Healing Your Heart Through Your Gut

The Gut Heart Connection

Now that we’ve covered the the deets behind heart disease, how to eat your way to a healthier ticker, and have dispelled some of the most common heart related myths , there’s one last way you can help your body out: through your gut.

While the digestive system isn’t the most glamorous of topics, it’s extremely important and fascinating. Your gut is a big deal people! So fasten your seatbelts, here we go.

How does it connect?

The little guys in your gut can seriously impact your body weight and insulin production (reducing risk for Type 2 Diabetes). But how does gut health impact your heart?

Cleveland Clinic researchers discovered that individuals with a history of heart attack or stroke had higher blood levels of TMAO, or trimethylamine N-oxide if you want to get fancy. TMAO is a byproduct following the breakdown of dietary fats. They hypothesized that TMAO is caused by bacterial degradation in the colon.

So what can you do?

We’ve said it once and we’ll say it again: eat real food . Fruits and veggies rich in antioxidants help reduce levels of TMAO and your risk of developing heart disease. On the other end, artificial sweeteners have been shown to disrupt the gut environment , leading to a heightened risk for diabetes and heart disease.

Foods for a Healthy Gut

  • Yogurt and Fermented Foods. The benefits of probiotics in yogurt and fermented foods such as unpasteurized sauerkraut and kimchi help to repopulate the colon with these “good” bacteria.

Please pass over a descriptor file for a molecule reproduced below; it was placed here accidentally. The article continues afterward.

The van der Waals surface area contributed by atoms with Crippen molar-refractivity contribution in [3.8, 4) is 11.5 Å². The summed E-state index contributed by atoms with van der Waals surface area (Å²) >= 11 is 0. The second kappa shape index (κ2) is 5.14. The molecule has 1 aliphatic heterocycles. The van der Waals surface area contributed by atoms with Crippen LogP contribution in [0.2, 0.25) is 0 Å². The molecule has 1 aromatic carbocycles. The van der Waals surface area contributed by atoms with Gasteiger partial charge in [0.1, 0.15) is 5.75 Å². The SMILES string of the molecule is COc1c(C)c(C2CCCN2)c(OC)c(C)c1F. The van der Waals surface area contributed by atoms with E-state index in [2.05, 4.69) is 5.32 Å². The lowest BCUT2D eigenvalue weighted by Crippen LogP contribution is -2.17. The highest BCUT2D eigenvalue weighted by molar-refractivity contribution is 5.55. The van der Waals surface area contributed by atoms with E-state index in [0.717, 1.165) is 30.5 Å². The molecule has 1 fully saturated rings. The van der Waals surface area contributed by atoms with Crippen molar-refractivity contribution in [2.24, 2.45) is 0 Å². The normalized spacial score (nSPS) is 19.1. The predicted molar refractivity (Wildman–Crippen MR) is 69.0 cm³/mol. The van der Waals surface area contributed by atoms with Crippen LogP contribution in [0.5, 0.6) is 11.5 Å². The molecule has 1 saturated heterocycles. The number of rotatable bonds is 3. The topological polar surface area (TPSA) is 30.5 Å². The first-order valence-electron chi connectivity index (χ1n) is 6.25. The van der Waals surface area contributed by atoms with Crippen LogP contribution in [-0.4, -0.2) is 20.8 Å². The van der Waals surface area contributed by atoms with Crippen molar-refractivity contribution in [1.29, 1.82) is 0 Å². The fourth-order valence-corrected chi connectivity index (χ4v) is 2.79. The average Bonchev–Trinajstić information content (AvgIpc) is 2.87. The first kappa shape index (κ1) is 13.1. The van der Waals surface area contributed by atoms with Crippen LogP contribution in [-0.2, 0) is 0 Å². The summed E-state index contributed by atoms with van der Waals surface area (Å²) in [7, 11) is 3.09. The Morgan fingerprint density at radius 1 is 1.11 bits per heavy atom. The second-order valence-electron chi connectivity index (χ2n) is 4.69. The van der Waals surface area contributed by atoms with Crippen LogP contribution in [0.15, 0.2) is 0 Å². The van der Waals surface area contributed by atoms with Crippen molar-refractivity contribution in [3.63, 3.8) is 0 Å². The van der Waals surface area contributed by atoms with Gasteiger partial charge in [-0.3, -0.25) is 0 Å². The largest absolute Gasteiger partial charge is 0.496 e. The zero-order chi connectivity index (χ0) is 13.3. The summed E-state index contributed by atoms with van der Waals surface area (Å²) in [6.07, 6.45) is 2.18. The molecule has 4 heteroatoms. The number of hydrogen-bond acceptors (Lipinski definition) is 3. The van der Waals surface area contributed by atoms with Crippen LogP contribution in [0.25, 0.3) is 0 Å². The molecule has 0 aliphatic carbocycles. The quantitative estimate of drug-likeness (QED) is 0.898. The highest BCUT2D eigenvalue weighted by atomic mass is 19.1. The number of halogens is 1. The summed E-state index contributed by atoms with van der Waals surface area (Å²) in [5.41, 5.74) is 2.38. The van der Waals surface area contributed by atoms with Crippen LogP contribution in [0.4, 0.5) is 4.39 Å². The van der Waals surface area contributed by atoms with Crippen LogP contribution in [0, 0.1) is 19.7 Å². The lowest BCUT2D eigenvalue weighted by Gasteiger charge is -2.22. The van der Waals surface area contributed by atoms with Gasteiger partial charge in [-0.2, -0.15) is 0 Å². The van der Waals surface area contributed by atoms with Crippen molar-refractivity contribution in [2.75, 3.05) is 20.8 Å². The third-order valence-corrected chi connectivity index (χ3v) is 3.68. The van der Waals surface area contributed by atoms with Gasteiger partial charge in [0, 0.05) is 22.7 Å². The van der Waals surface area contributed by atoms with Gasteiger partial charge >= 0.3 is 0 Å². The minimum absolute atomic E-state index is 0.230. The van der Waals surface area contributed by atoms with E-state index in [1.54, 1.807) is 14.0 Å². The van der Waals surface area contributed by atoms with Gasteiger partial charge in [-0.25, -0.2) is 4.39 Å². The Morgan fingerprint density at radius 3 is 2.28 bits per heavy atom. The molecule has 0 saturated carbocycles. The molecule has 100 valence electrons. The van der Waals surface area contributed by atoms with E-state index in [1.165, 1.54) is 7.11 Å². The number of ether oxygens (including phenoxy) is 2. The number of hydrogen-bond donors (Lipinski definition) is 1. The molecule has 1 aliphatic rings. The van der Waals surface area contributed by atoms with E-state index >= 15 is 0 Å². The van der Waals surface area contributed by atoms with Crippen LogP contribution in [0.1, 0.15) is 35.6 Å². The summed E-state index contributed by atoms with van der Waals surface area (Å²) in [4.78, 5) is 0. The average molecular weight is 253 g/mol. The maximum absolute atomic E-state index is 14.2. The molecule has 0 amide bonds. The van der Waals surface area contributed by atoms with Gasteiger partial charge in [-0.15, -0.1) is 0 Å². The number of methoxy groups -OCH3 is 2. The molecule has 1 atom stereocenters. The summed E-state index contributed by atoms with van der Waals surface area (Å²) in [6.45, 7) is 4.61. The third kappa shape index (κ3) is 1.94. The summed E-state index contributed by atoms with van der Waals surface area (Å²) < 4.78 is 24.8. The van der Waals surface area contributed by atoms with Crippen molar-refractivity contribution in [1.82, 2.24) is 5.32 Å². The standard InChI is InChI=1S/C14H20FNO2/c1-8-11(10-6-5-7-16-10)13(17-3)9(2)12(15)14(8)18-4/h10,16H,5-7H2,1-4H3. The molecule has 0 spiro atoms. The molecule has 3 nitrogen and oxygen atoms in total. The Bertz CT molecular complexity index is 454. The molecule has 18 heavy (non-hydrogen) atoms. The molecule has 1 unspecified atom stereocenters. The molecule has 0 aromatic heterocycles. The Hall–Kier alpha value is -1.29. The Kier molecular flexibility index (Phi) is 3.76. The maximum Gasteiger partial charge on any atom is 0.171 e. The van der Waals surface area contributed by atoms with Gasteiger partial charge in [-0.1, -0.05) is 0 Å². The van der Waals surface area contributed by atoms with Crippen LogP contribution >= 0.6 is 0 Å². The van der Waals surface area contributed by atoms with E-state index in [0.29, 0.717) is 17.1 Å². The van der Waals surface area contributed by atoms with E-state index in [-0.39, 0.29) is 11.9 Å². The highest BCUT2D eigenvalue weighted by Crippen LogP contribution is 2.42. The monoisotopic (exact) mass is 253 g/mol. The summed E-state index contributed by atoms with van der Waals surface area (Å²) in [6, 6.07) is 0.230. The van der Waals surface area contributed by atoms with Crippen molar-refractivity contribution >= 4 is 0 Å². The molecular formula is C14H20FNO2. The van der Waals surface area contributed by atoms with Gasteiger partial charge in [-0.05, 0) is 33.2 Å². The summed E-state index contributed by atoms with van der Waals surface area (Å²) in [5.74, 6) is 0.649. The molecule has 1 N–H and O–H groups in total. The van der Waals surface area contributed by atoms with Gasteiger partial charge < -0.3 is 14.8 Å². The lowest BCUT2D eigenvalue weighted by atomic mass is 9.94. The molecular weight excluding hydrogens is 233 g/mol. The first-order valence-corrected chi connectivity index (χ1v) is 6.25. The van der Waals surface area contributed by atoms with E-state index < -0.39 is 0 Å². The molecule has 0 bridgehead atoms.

• Whole Grains, Fruits and Vegetables. We’re throwing these all together because they all have one extra special nutrient in common: fiber. Fiber both “feeds” the bacteria in the gut to allow reproduction and multiplication of these good bacteria. Insoluble fiber (vegetable skins, whole grains) works to keep things moving through the colon.

A Greek Blueberry Yogo Parfait will get you the perfect dose of gut-friendly probiotics with antioxidant and fiber-filled blueberries.


Further research demonstrates that resveratrol (found in grapes, aka wine) may actively reduce the production of TMAO, thus reducing the risk for heart disease. So the benefits behind your nightly glass of vino may be truthful after all.

As we wrap up our four part series focused on heart health, remember one thing – real food means real health. Instead of eating nutritious food because “you feel like you should,” shift your mindset to eating the right foods because your body deserves it . Heart disease prevention is an ongoing effort that requires lifelong lifestyle shifts, not something to be forgotten about come March 1st.